Nature Study – 3 Top Tips For Beginners!

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There is no season such delight can bring as summer, autumn, winter and spring – William Browne

One of the greatest delights in using the Charlotte Mason method is her emphasis on nature study; there’s nothing greater than seeing your children caught in awe and wonder by God’s beautiful creation. Not only does regular nature study lay a foundation for the study of science but it enriches a child’s life. Charlotte states that when children are outdoors interacting with nature it in fact increases their intellect and makes them a more interesting person, I agree!

“Consider, too, what an unequalled mental training the child-naturalist is getting for any study or calling under the sun — the powers of attention, of discrimination, of patient pursuit, growing with his growth, what will they not fit him for?”

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We can easily get overwhelmed when beginning our homeschooling journey as to where to start and what to do; take a breather mama and go for a walk. It all starts here.

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Here are three tips that might help you get on your way:

  1.  Walk the walk

Whether it’s your garden, your great aunt’s yard, the local park or the forest your house overlooks (sigh) do the same walk every week. The repetitive pattern of seeing the same trees, flowers, fields week after week may seem monotonous here in words but in reality it’s a beautiful journey that you commit to and get excited about with each season. Every time you walk those paths you see new things, identify new species, collect treasures along the way and eventually you’ll be naming trees, plants and birds as you pass them (as will your children). We have a ‘green space’ about 5 minutes walk from our house; we’ve been told that it may have been an old Victorian landscaped garden as there are such a variety of trees, but I’m yet to do my research! My husband walks our dog there every day, often with the children and we take an intentional nature walk there every week. It has taken years of observation, touch, smell and sight to learn only a handful of the trees and plants on that walk but we could walk you round and name many species along the way! Of course we walk in and visit many other places throughout the year; woods, castle gardens, lakes and seas but our neighbourhood green space is in the regular peaceful rhythm of our home educating days.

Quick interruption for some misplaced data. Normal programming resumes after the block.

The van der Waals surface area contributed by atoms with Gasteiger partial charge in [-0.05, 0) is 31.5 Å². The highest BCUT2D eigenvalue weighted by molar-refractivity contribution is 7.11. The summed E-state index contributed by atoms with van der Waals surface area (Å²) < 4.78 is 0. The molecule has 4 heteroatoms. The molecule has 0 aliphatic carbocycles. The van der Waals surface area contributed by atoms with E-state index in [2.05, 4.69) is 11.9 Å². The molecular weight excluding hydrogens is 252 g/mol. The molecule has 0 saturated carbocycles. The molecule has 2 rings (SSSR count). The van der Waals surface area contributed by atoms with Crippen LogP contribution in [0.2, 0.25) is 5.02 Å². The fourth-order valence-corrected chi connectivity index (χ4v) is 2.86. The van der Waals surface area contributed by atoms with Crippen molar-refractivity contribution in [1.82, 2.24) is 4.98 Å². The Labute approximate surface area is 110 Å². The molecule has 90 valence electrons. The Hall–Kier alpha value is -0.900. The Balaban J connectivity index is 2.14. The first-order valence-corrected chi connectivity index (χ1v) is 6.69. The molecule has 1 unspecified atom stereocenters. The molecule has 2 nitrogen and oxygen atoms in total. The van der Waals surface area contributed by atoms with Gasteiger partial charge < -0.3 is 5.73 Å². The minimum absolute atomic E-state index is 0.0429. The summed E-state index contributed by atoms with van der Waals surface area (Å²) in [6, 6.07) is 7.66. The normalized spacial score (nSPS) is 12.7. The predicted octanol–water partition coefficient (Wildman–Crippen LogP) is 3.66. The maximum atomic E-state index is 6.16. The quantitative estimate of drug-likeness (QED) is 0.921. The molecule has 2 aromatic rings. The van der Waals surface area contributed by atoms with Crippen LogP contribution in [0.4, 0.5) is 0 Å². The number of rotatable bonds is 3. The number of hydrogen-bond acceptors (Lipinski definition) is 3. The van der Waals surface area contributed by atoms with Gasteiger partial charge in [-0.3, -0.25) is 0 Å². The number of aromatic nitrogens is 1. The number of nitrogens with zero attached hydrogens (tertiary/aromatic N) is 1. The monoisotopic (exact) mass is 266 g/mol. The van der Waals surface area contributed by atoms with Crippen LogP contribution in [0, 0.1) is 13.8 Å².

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2. Don’t sweat the sketch

There is seemingly so much emphasis on nature journals, sketching ‘what you see’ and recording your botanical findings but be kind to yourself and allow you and your young learners to grow with the process. Take photo’s and upload them when you get home to look through together and talk about what you saw, jot down basic sights and smells in a normal week to view diary, print out pictures, find species in books to copy if it makes it less stressful for your students! You will learn to find your rhythm and form of expression with your children in order to record your nature findings but there’s no rush to become the Edwardian Lady, really!

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 3. It starts with you!

I’m sorry to say, but as with most of my home educating or parenting ‘wisdom’ it really does start with us! We have to cultivate a love of being outdoors, appreciating God’s creation, reading and researching ourselves in order to inspire our children. There are so many beautiful books, illustrated poetry anthologies and prospective botanical besties out there waiting for your cry for HELP!! You know as well as I do that our children see through our ‘fake’ interest; if we love it and show passion for it, it becomes infectious. If it doesn’t come natural to you, find another family to walk and learn with; we’re all in this together!

To be interested in the changing seasons is a happier state of mind than to be hopelessly in love with spring – George Santayana


Over the next few weeks I plan to share more around our personal out working of the Charlotte Mason method with regular updates on our nature study , use of living books and daily rhythms. Please feel free to ask your questions here in the comments, over on my Facebook page or via Instagram.

If you’re using the Charlotte Mason method here in the UK, I host a Facebook group, please head over and request to join here.



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